Third in a series of posts on multi-ethnic ministry and its contribution to ending racism. Each day this week. I am excerpting portions of an essay I wrote in 2009 for the John Fuder and Noel Castellanos book A HEART FOR THE COMMUNITY (Moody Press, 2009). Dr. Fuder had been approached by Moody Press with the idea of doing a 10-year anniversary edition of his groundbreaking and surprise best-seller, A HEART FOR THE CITY. His response was that he didn’t think the book needed to be updated but that he was interested in doing a sequel that would explore new ministries and approaches to ministry that the first book had influenced.
A HEART FOR THE COMMUNITY has over thirty contributors with exciting perspectives on ministry in both the urban and suburban context. The following excerpt is from chapter 22. (Here are the links to the introduction, part 1, and part 2)
Rethinking the Suburban Church
How can a church in the vast and traditionally white suburban expanses of America begin to affirm the value of diversity in its congregation and better reflect the changing demography of its community? If a church displayed the power of the gospel to overcome racial, social, linguistic, and economic barriers, would its evangelistic efforts find listening ears? Is not a multi-ethnic ministry, with all of its attendant complexities and problems, a powerful display of the “manifold grace of God” (1 Peter 4:10, NASB)? Wouldn’t such a display shake the foundations of those who deny the gospel and its power? Isn’t that partly what happened in the first century? (Acts 17; Galatians 3:24-29)
Out of those questions, a decidedly non-homogeneous unit principle ministry philosophy began to emerge for a new church in the town of Bolingbrook, Illinois. Thirty-five minutes from downtown Chicago, within forty minutes of both regional airports, Bolingbrook is a town without a downtown. A slowdown in the economy in the 1970’s caused this bedroom community to take a nosedive economically. Houses were boarded up, home prices were depressed, and the reputation of the town was trashed. But then things began to turn. An aggressive and savvy mayor took the reigns and pursued the dual track of making Bolingbrook both business and family friendly. By the time I started driving through the town in the late 1980’s it was becoming one of the hottest real estate markets in Chicagoland, and one of the most culturally diverse.
In 1988, I drove through Bolingbrook on the way to the adjoining town of Naperville. As I passed through Bolingbrook, the thought hit me, This is the kind of town that needs a church like I have been thinking about. It has the ethnic diversity and the social and economic mix for a church that would work to bring people together around the gospel.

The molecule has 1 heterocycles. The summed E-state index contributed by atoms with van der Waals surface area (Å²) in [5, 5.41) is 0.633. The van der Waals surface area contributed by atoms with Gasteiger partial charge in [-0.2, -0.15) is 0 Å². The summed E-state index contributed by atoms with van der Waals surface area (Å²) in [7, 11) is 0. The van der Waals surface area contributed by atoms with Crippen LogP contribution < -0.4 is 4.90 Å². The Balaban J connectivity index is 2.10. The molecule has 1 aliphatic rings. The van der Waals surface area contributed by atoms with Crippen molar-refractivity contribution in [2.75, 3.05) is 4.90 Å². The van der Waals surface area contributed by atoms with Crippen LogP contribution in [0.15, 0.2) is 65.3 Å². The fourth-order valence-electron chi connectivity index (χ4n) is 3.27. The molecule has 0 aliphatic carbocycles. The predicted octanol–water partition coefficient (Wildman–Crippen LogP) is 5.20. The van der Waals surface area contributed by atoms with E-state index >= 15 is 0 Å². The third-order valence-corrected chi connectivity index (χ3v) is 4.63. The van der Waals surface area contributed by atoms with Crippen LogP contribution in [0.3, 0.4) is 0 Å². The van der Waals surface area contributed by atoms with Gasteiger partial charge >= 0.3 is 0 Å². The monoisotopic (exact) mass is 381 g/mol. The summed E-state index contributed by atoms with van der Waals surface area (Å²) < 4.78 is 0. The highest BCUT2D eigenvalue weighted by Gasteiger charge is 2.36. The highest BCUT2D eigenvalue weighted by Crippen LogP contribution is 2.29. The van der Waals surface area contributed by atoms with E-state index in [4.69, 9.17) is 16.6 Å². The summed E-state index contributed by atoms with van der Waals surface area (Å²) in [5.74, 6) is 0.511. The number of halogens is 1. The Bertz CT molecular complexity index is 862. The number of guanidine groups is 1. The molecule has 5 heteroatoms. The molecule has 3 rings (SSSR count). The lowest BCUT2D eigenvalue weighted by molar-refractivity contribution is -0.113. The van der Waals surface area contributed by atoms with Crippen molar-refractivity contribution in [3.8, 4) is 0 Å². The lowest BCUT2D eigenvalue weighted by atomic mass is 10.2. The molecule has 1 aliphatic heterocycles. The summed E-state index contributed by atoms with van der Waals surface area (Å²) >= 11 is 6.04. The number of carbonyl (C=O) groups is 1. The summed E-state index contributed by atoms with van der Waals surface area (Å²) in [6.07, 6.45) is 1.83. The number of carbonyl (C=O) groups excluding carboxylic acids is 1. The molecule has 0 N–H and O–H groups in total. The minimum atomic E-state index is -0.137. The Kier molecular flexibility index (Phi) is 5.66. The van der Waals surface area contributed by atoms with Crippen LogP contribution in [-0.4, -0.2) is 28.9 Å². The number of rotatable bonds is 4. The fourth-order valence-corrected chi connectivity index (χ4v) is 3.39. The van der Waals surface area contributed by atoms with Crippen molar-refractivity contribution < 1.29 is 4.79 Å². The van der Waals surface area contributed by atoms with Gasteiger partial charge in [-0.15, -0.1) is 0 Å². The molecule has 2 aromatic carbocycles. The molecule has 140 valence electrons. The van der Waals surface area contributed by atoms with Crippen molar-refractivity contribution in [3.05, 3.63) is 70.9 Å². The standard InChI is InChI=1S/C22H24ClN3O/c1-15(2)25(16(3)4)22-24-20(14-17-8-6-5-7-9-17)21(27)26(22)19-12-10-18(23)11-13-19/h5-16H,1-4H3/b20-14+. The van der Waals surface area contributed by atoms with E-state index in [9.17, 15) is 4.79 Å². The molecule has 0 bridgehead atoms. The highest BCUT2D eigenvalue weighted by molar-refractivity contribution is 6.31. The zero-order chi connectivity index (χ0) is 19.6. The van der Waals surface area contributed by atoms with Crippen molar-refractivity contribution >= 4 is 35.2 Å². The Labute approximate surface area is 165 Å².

I was naïve. But God seemed to be moving my heart toward the the most challenging experiment of my life. In the summer of 1990, I, my wife, and two children moved from Southern California to Illinois. For the next year, we prayed, planned, got to know our neighbors, served in the community, had another child, and began to understand the rhythms of our new mission field.
We arrived just ahead of what was going to become a significant influx of Hispanics, mostly from Mexico, and right alongside a large collection of peoples from Muslim dominated countries. There were a sizeable number of families, (now more than five hundred), from the Philippines. From Asia, China, Japan, and Korea, populations were all growing in number. Then there were the “invisible ethnics”—those first generation Europeans who brought a different culture and set of values but melted into the white landscape. In addition, Haitians, blended in with refugees from Ghana, Nigeria, Ethiopia and Sierra Leone. All these and more were finding their way to Bolingbrook and creating the test tube for the approach to ministry we would take. One night twenty-two émigrés from Sierra Leone and Ghana showed up at our English as a Second Language classes! We quickly found that the ministry of proclamation that we could not abandon had to be supplemented by significant ministry to the whole person.
(Tomorrow: “Six Core Values of Multi-Ethnic Ministry”)
Ministry that is hard and complex displays the glory of God and the power of the gospel better than ministry that is comfortable and secure.
Multi-ethnic ministry reflects the first-century church that conquered the world with the gospel.